And where one doesn't just speak for the 10% who accord with one's natural inclinations -- where non-subjective criteria intrude on the determination of crap -- I narrow my eyes at a whiff of hegemony.

Of course, everyone's subjectivity overlaps to some extent, so that perhaps it's not that hard to find some example of something that almost everyone would agree is crap, not because they've been trained to by a centralizing tradition, but because it just happens to occur to everyone as crap. Theoretically seems obvious: shouldn't there be some things we're just hardwired to find beautiful, and others we're hardwired to find crappy?

But it's surprisingly hard for me to think of an actual concrete example. Extreme things like a tape full of static or a blank wall could be apprehended as witty conceptual art in the right context. Maudlin, out of tune singing can attract a cult following for comic or ironic reasons or even because, as with some early punk bands, lack of technical skill can appear as a hallmark of authenticity and a rebellion against slick but soulless virtuosity. Bad stories offered from a slushpile, like the one with the beachball alien which Delany takes apart in one of the essays in About Writing, seem to me to be clearly crap, yet respected editors publish stories that have all their faults and must therefore have compensating virtues invisible to me. The Universally Crapulous Artwork, like the Holy Grail, reveals itself, perhaps, only to the few...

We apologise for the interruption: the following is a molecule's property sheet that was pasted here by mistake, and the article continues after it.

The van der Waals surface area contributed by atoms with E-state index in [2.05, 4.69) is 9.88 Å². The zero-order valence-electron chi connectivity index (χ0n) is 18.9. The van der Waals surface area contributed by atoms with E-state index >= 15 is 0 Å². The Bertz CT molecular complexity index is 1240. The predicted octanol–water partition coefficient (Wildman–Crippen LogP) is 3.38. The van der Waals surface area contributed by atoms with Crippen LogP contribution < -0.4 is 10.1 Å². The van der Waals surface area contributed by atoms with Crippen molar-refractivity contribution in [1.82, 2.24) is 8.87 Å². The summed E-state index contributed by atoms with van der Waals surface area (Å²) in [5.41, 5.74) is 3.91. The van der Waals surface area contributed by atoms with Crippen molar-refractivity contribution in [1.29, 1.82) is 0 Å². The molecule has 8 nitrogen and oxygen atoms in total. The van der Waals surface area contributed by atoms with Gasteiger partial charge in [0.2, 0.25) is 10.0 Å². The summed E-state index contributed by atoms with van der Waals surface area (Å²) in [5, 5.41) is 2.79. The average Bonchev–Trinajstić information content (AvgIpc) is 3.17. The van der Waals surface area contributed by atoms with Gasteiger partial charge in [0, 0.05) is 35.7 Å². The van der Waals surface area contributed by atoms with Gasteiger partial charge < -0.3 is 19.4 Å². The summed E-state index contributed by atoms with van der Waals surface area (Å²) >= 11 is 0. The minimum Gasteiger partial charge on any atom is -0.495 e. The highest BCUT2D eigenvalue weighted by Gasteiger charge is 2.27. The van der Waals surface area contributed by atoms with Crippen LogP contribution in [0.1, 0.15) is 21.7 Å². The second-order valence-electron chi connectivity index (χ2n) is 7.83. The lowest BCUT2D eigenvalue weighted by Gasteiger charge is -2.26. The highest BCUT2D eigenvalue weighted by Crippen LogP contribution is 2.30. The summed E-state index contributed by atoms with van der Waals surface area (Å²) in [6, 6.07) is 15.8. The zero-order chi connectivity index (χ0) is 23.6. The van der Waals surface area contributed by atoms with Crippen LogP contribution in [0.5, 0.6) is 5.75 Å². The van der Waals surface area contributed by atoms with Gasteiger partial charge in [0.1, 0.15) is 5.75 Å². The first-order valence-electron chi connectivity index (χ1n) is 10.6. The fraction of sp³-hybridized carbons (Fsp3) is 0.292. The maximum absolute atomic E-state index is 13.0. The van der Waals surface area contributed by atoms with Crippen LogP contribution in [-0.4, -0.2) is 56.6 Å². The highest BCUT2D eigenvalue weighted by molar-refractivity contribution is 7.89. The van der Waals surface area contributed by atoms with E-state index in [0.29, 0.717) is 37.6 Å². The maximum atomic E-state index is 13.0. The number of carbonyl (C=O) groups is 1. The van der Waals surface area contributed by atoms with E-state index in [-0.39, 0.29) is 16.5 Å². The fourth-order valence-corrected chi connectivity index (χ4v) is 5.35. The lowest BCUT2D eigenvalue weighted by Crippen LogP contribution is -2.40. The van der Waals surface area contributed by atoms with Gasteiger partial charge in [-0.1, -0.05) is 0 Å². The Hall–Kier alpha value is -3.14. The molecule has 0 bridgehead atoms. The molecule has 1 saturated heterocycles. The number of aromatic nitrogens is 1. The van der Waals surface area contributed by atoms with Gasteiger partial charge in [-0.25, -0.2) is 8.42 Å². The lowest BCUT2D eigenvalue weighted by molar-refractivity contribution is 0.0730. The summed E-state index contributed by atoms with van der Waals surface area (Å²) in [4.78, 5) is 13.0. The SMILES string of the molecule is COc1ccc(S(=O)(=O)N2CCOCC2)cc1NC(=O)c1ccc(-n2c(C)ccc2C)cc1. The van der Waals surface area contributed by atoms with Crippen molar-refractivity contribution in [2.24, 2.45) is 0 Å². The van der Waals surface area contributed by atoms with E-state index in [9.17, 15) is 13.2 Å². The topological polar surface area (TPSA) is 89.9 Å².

Posted by Benjamin Rosenbaum at January 6, 2008 03:15 PM

If the only measure of crap is what observers think of it -- and if any given piece is identified as crap by 90% of observers -- then it doesn't make sense to talk about whether those observers are right or wrong.

Posted by David Moles at January 6, 2008 05:06 PM

Except from your perspective. There's no reason you can't say "you're wrong, this is not crap", even knowing that there is no absolute standard of Truth About Crap, veiled from your limited mortal perspective, which you hope to mirror in your judgements. You can just say it is or isn't crap, and say why, even if the buck stops at your subjectivity.

You need two pieces of paper, one in each pocket; the piece of paper in your right pocket says "My Subjectivity Is The Final Arbiter" and the one in your left pocket says "There Is A 90% Chance That My Judgement Is Crap"

Posted by Benjamin Rosenbaum at January 6, 2008 05:13 PM

I'm sorry, why? If your own subjectivity is the final arbiter, then by definition your subjective judgement is not crap. If the average of the subjectivities of the group is the final arbiter, and whatever you think of a piece, 90% of the group will think the piece is crap, that doesn't say anything about your judgement. There's no grounds anywhere in there for making any kind of statement about your judgement. If you say it's crap, 90% of observers will agree. If you say it's not crap, only 10% will. Neither has any more validity than the other.

Posted by David Moles at January 6, 2008 05:34 PM

No, I take that back. If your judgement fails to find exactly 90% crap and 10% non-crap, we can say that your judgement is crap. It's possible that, given a certain sample size and a certain estimated crap/non-crap ratio on your part, one might determine that there's a 90% chance of your judgement being crap. But that 90% is unrelated to the general 90/10 crap/non-crap ratio in the population.